Farming Starts in Cities

June 25, 2015

NOTE: Images in this archived article have been removed.

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Farm commentators are remarking somewhat in surprise that the new move towards local food production and backyard farming are much more in evidence in and around cities than out where the big tractors lumber over the landscape. But, as most historians and economists have attested, this has always been true. Odd as it seems, agricultural innovation usually begins in cities. My favorite mind-stretcher book, The Economy of Cities by Jane Jacobs (1969) reviews the historical evidence in favor of this conclusion and it is almost impossible to dispute her, though at first I tried. I didn’t like the idea of those city slickers being agricultural pioneers. But it was all too painfully the truth. “New kinds of farming come out of cities,” Jacobs writes. “The growing of hybrid corn… was not developed on corn farms by farmers but by scientists in plant laboratories, promoted and publicized by plant scientists and editors of agricultural papers, and they had a hard time persuading farmers to try the unprepossessing-looking hybrid seeds.” In another instance she points out that when the wheat farmers of New York realized they could no longer compete with western wheat growers, or thought they couldn’t, and switched to fruit farming, “the change was primarily… by the proprietors of a nursery that first supplied the city people with fruit trees, grape vines and berry bushes and then showed farmers of the Genesee Valley… that orchards and vineyards were economical alternatives.” Likewise, “the fruit and vegetable industries of California did not ‘evolve’ from that state’s older wheat fields and animal pastures. Rather it was organized in San Francisco for supplying fruits to preserving plants and later to vegetable canneries.”

This primacy of urban initiative ruling rural work has been the case as far back in history as we can go. Where stable farming activity once established itself, it was in connection with people coming together to live in towns and cities. People out in the boondocks ate wild animals and plants and after they congregated in cities and couldn’t get enough food that way, they started gardens and livestock farming. Alfalfa was a medicinal garden plant in cities long before it became the hay crop of choice out in the country.

So now we are in the early days of yet another urban innovation in food production. Food farming, as opposed, say, to fuel farming (ethanol), is coming on line as a way to deliver higher quality and fresher food to people willing to pay what the new food is worth and with backyard food mini-farms for those who want to save money or guarantee quality by producing their own. These farms are driven by the chefs of big city restaurants, by city customers who flock to urban farm markets, by concerned consumers desiring food that they consider safer to eat than the commercial food of the present economy, and by nine to fivers yearning for more meaningful and challenging work.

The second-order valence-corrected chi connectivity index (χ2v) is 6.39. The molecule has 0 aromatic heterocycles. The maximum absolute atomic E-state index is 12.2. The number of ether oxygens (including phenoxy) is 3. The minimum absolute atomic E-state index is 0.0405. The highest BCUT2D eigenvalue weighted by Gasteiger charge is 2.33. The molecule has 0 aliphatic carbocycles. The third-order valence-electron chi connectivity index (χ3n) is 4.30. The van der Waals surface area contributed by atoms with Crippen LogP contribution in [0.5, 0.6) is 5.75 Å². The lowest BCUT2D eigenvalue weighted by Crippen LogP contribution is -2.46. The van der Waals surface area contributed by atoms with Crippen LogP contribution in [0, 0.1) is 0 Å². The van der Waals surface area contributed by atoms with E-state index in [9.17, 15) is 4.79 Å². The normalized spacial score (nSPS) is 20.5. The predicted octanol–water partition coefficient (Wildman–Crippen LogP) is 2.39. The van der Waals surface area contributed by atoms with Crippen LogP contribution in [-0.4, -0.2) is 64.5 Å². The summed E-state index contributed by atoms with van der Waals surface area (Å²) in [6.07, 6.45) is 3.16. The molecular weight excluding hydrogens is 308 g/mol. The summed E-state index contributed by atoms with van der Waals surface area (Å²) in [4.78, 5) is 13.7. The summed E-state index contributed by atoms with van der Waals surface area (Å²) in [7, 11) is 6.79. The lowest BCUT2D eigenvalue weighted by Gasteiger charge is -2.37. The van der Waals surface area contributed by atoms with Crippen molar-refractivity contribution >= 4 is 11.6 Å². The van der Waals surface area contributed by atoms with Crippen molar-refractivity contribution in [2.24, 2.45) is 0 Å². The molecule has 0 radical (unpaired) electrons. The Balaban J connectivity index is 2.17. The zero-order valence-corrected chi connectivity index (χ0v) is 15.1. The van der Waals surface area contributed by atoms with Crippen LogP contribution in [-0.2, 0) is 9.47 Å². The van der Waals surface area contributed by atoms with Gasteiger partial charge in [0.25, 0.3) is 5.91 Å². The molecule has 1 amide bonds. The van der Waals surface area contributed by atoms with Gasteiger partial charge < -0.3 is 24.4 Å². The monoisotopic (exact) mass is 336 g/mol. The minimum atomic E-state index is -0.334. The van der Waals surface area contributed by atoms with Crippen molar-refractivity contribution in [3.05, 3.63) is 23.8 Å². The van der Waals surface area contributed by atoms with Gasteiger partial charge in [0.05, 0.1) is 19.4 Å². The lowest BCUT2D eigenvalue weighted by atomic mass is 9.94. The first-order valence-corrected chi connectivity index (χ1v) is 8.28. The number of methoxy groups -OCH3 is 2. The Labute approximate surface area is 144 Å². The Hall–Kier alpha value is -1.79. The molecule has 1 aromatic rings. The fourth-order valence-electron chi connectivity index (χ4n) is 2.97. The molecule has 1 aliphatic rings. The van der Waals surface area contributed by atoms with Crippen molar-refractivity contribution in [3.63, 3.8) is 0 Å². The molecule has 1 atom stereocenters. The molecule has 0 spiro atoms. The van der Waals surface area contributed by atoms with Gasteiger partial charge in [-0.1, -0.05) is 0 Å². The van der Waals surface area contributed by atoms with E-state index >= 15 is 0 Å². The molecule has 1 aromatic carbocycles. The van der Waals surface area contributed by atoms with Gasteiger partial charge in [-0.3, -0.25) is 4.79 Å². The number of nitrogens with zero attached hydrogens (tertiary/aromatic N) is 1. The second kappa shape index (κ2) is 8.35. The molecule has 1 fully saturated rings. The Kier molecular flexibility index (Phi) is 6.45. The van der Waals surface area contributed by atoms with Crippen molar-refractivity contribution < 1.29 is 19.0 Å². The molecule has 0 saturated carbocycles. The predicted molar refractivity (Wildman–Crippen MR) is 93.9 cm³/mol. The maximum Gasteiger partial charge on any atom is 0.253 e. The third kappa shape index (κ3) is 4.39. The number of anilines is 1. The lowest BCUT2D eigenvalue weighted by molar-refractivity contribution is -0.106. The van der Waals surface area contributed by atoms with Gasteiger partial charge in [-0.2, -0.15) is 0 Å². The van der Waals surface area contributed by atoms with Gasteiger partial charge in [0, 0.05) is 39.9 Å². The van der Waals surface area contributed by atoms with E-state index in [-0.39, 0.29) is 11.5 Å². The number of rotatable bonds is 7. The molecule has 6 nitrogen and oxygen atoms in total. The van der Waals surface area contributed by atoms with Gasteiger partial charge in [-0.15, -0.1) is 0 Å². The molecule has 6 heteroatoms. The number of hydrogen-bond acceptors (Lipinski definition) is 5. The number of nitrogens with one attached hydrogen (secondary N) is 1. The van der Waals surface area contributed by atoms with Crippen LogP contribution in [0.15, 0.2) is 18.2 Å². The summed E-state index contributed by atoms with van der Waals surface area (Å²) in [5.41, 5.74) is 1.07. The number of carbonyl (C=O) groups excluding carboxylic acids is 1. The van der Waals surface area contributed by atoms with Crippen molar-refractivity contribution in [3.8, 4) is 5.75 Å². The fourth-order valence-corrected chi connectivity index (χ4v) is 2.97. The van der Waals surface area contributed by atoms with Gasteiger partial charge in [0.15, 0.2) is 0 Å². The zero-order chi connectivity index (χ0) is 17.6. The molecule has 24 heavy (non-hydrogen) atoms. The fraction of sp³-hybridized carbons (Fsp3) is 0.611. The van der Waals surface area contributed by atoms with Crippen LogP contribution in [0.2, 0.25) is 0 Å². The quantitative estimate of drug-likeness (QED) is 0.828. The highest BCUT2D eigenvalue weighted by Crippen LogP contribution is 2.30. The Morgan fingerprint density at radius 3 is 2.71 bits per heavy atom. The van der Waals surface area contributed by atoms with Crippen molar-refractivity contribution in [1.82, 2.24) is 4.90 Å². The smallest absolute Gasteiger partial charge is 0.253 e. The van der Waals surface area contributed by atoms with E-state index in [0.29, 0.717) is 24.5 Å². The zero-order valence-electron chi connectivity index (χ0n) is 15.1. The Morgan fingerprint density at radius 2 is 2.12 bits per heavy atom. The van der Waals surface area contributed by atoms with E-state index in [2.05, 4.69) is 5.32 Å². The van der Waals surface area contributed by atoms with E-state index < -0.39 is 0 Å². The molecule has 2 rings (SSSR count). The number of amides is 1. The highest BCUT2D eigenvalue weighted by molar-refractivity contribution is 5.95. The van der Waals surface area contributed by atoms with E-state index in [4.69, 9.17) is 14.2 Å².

Trying to figure out where this all is headed, I think a lot about so-called demographics— about where people live and don’t live. Seems to me, this local food movement is a reflection of how suburbia and exurbia are spreading all across the land. Driving down the road, it is difficult to tell where urban development ends and farmland begins. Both are becoming more and more mixed together, raising havoc with zoning ordinances and neighborhood relationships— people effing each other over so-called ill-kept lawns, backyard chickens, loose-running dogs, speeding cars, pesticide drift, tractor noise at night and a thousand other little grievances that are marks of cultural merging. The problems could be mostly resolved if everyone understood how cities and farms are parts of a whole, not divisible one from another. Eventually we will realize, as we munch our good food, that the Big Merge not only means a better environment for all, but the end to this silly political anger that colors everything blue or red instead of a lovely productive green.

The merging is of course being driven also by electronic communication. For instance, I have a hard time, out in the boondocks, getting the New York Times, which not too surprisingly has more insightful articles about the new age of farming than traditional farm magazines do. But I can get it handily on a computer or even on a smart phone while I wander through my pasture field.

Gene Logsdon

Gene and Carol Logsdon have a small-scale experimental farm in Wyandot County, Ohio. Gene is the author of numerous books and magazine articles on farm-related issues, and believes sustainable pastoral farming is the solution for our stressed agricultural system.

Tags: building resilient food systems, local food production, urban agriculture